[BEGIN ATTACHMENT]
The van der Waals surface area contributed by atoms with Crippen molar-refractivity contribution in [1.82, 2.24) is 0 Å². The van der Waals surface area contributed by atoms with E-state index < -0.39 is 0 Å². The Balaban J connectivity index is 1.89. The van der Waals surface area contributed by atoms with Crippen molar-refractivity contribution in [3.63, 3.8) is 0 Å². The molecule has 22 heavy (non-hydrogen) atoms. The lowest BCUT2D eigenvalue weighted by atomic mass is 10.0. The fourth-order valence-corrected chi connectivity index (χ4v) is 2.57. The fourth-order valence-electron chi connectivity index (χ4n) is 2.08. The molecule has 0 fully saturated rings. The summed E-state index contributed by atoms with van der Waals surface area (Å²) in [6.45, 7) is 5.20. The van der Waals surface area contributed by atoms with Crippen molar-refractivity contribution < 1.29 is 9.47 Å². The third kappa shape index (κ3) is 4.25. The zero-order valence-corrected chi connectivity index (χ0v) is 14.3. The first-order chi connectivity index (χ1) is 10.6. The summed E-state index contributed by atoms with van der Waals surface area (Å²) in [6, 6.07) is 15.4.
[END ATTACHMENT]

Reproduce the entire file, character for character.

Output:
The van der Waals surface area contributed by atoms with Crippen molar-refractivity contribution in [1.82, 2.24) is 0 Å². The van der Waals surface area contributed by atoms with E-state index < -0.39 is 0 Å². The Balaban J connectivity index is 1.89. The van der Waals surface area contributed by atoms with Crippen molar-refractivity contribution in [3.63, 3.8) is 0 Å². The molecule has 22 heavy (non-hydrogen) atoms. The lowest BCUT2D eigenvalue weighted by atomic mass is 10.0. The fourth-order valence-corrected chi connectivity index (χ4v) is 2.57. The fourth-order valence-electron chi connectivity index (χ4n) is 2.08. The molecule has 0 fully saturated rings. The summed E-state index contributed by atoms with van der Waals surface area (Å²) in [6.45, 7) is 5.20. The van der Waals surface area contributed by atoms with Crippen molar-refractivity contribution < 1.29 is 9.47 Å². The third kappa shape index (κ3) is 4.25. The zero-order valence-corrected chi connectivity index (χ0v) is 14.3. The first-order chi connectivity index (χ1) is 10.6. The summed E-state index contributed by atoms with van der Waals surface area (Å²) in [6, 6.07) is 15.4.